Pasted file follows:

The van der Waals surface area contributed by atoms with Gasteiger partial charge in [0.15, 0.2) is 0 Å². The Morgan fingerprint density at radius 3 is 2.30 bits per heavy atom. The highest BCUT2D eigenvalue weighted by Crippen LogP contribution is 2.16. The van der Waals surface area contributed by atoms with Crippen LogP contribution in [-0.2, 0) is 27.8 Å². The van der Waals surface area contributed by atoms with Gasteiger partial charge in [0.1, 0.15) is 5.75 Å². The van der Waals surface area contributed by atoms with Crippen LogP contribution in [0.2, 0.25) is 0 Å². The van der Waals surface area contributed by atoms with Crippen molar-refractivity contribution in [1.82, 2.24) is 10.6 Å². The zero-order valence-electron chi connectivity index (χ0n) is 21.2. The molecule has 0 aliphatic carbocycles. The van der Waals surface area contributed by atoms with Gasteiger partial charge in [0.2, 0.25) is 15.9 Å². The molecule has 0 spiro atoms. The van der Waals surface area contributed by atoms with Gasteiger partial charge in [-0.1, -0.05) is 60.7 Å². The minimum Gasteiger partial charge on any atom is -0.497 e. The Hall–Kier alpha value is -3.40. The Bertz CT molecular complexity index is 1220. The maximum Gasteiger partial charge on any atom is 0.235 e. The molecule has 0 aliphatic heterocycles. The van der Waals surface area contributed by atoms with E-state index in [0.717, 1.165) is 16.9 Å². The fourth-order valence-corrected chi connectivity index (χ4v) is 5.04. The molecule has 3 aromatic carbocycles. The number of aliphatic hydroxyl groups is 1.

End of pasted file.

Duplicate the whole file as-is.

The van der Waals surface area contributed by atoms with Gasteiger partial charge in [0.15, 0.2) is 0 Å². The Morgan fingerprint density at radius 3 is 2.30 bits per heavy atom. The highest BCUT2D eigenvalue weighted by Crippen LogP contribution is 2.16. The van der Waals surface area contributed by atoms with Crippen LogP contribution in [-0.2, 0) is 27.8 Å². The van der Waals surface area contributed by atoms with Gasteiger partial charge in [0.1, 0.15) is 5.75 Å². The van der Waals surface area contributed by atoms with Crippen LogP contribution in [0.2, 0.25) is 0 Å². The van der Waals surface area contributed by atoms with Crippen molar-refractivity contribution in [1.82, 2.24) is 10.6 Å². The zero-order valence-electron chi connectivity index (χ0n) is 21.2. The molecule has 0 aliphatic carbocycles. The van der Waals surface area contributed by atoms with Gasteiger partial charge in [0.2, 0.25) is 15.9 Å². The molecule has 0 spiro atoms. The van der Waals surface area contributed by atoms with Gasteiger partial charge in [-0.1, -0.05) is 60.7 Å². The minimum Gasteiger partial charge on any atom is -0.497 e. The Hall–Kier alpha value is -3.40. The Bertz CT molecular complexity index is 1220. The maximum Gasteiger partial charge on any atom is 0.235 e. The molecule has 0 aliphatic heterocycles. The van der Waals surface area contributed by atoms with E-state index in [0.717, 1.165) is 16.9 Å². The fourth-order valence-corrected chi connectivity index (χ4v) is 5.04. The molecule has 3 aromatic carbocycles. The number of aliphatic hydroxyl groups is 1.